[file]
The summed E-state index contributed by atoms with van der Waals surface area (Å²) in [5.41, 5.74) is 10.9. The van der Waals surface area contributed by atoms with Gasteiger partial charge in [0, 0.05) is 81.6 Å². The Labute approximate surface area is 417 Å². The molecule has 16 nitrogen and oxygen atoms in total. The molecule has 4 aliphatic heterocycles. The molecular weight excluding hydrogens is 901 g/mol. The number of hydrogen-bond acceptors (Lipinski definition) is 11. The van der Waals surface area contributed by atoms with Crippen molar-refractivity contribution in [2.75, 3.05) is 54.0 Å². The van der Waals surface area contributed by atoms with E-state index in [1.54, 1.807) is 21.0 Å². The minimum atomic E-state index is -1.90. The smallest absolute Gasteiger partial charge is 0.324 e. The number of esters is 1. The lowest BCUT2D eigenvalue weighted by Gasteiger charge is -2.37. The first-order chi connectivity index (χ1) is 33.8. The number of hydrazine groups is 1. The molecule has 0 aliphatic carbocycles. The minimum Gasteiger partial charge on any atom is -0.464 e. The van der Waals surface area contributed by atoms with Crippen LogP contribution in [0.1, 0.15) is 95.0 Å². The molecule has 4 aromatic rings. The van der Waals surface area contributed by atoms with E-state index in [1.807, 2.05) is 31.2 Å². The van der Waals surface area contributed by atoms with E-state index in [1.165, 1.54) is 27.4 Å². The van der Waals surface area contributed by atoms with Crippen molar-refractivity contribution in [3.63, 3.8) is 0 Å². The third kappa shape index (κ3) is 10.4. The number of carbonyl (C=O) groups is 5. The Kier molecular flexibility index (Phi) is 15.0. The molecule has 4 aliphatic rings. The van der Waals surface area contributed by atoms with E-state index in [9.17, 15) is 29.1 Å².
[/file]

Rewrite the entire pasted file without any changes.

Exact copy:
The summed E-state index contributed by atoms with van der Waals surface area (Å²) in [5.41, 5.74) is 10.9. The van der Waals surface area contributed by atoms with Gasteiger partial charge in [0, 0.05) is 81.6 Å². The Labute approximate surface area is 417 Å². The molecule has 16 nitrogen and oxygen atoms in total. The molecule has 4 aliphatic heterocycles. The molecular weight excluding hydrogens is 901 g/mol. The number of hydrogen-bond acceptors (Lipinski definition) is 11. The van der Waals surface area contributed by atoms with Crippen molar-refractivity contribution in [2.75, 3.05) is 54.0 Å². The van der Waals surface area contributed by atoms with E-state index in [1.54, 1.807) is 21.0 Å². The minimum atomic E-state index is -1.90. The smallest absolute Gasteiger partial charge is 0.324 e. The number of esters is 1. The lowest BCUT2D eigenvalue weighted by Gasteiger charge is -2.37. The first-order chi connectivity index (χ1) is 33.8. The number of hydrazine groups is 1. The molecule has 0 aliphatic carbocycles. The minimum Gasteiger partial charge on any atom is -0.464 e. The van der Waals surface area contributed by atoms with Crippen LogP contribution in [0.1, 0.15) is 95.0 Å². The molecule has 4 aromatic rings. The van der Waals surface area contributed by atoms with E-state index in [1.807, 2.05) is 31.2 Å². The van der Waals surface area contributed by atoms with E-state index in [1.165, 1.54) is 27.4 Å². The van der Waals surface area contributed by atoms with Crippen molar-refractivity contribution in [3.63, 3.8) is 0 Å². The third kappa shape index (κ3) is 10.4. The number of carbonyl (C=O) groups is 5. The Kier molecular flexibility index (Phi) is 15.0. The molecule has 4 aliphatic rings. The van der Waals surface area contributed by atoms with E-state index in [9.17, 15) is 29.1 Å².